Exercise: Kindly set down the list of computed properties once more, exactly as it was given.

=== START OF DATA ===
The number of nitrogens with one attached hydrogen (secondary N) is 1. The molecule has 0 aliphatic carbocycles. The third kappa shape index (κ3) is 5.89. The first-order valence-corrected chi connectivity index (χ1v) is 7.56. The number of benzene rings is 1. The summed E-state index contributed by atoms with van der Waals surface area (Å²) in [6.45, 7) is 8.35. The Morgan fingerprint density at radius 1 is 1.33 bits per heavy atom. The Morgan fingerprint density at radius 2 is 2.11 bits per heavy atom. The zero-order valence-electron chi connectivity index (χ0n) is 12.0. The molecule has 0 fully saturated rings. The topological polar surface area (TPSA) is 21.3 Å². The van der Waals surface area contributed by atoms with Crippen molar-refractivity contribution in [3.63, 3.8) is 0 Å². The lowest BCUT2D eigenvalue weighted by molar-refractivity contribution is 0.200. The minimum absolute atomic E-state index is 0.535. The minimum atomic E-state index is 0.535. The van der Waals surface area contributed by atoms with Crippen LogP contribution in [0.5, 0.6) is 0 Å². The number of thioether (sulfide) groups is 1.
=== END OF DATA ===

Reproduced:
The number of nitrogens with one attached hydrogen (secondary N) is 1. The molecule has 0 aliphatic carbocycles. The third kappa shape index (κ3) is 5.89. The first-order valence-corrected chi connectivity index (χ1v) is 7.56. The number of benzene rings is 1. The summed E-state index contributed by atoms with van der Waals surface area (Å²) in [6.45, 7) is 8.35. The Morgan fingerprint density at radius 1 is 1.33 bits per heavy atom. The Morgan fingerprint density at radius 2 is 2.11 bits per heavy atom. The zero-order valence-electron chi connectivity index (χ0n) is 12.0. The molecule has 0 fully saturated rings. The topological polar surface area (TPSA) is 21.3 Å². The van der Waals surface area contributed by atoms with Crippen molar-refractivity contribution in [3.63, 3.8) is 0 Å². The lowest BCUT2D eigenvalue weighted by molar-refractivity contribution is 0.200. The minimum absolute atomic E-state index is 0.535. The minimum atomic E-state index is 0.535. The van der Waals surface area contributed by atoms with Crippen LogP contribution in [0.5, 0.6) is 0 Å². The number of thioether (sulfide) groups is 1.